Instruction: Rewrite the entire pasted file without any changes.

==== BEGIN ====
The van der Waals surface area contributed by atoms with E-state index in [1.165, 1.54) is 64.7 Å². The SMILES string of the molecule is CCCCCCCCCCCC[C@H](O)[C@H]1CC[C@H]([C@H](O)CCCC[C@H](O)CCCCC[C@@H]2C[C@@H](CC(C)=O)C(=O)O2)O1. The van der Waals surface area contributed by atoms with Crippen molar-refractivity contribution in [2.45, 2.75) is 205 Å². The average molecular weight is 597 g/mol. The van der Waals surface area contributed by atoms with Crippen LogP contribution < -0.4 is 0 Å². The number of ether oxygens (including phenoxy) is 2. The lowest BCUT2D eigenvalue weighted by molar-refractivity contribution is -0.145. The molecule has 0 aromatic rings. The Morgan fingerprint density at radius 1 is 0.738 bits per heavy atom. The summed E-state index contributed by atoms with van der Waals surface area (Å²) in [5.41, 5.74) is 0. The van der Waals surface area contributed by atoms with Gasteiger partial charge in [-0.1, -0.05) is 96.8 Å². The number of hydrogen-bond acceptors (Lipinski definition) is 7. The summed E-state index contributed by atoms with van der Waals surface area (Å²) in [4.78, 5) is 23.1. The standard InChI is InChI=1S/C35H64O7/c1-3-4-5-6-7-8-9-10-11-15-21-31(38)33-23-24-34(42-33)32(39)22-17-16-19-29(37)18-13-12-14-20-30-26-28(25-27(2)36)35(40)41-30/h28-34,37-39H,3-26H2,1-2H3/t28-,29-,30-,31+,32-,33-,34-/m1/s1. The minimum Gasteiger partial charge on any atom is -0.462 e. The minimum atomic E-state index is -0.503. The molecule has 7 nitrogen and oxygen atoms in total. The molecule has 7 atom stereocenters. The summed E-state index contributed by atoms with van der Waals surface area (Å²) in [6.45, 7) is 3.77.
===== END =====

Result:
The van der Waals surface area contributed by atoms with E-state index in [1.165, 1.54) is 64.7 Å². The SMILES string of the molecule is CCCCCCCCCCCC[C@H](O)[C@H]1CC[C@H]([C@H](O)CCCC[C@H](O)CCCCC[C@@H]2C[C@@H](CC(C)=O)C(=O)O2)O1. The van der Waals surface area contributed by atoms with Crippen molar-refractivity contribution in [2.45, 2.75) is 205 Å². The average molecular weight is 597 g/mol. The van der Waals surface area contributed by atoms with Crippen LogP contribution < -0.4 is 0 Å². The number of ether oxygens (including phenoxy) is 2. The lowest BCUT2D eigenvalue weighted by molar-refractivity contribution is -0.145. The molecule has 0 aromatic rings. The Morgan fingerprint density at radius 1 is 0.738 bits per heavy atom. The summed E-state index contributed by atoms with van der Waals surface area (Å²) in [5.41, 5.74) is 0. The van der Waals surface area contributed by atoms with Gasteiger partial charge in [-0.1, -0.05) is 96.8 Å². The number of hydrogen-bond acceptors (Lipinski definition) is 7. The summed E-state index contributed by atoms with van der Waals surface area (Å²) in [4.78, 5) is 23.1. The standard InChI is InChI=1S/C35H64O7/c1-3-4-5-6-7-8-9-10-11-15-21-31(38)33-23-24-34(42-33)32(39)22-17-16-19-29(37)18-13-12-14-20-30-26-28(25-27(2)36)35(40)41-30/h28-34,37-39H,3-26H2,1-2H3/t28-,29-,30-,31+,32-,33-,34-/m1/s1. The minimum Gasteiger partial charge on any atom is -0.462 e. The minimum atomic E-state index is -0.503. The molecule has 7 nitrogen and oxygen atoms in total. The molecule has 7 atom stereocenters. The summed E-state index contributed by atoms with van der Waals surface area (Å²) in [6.45, 7) is 3.77.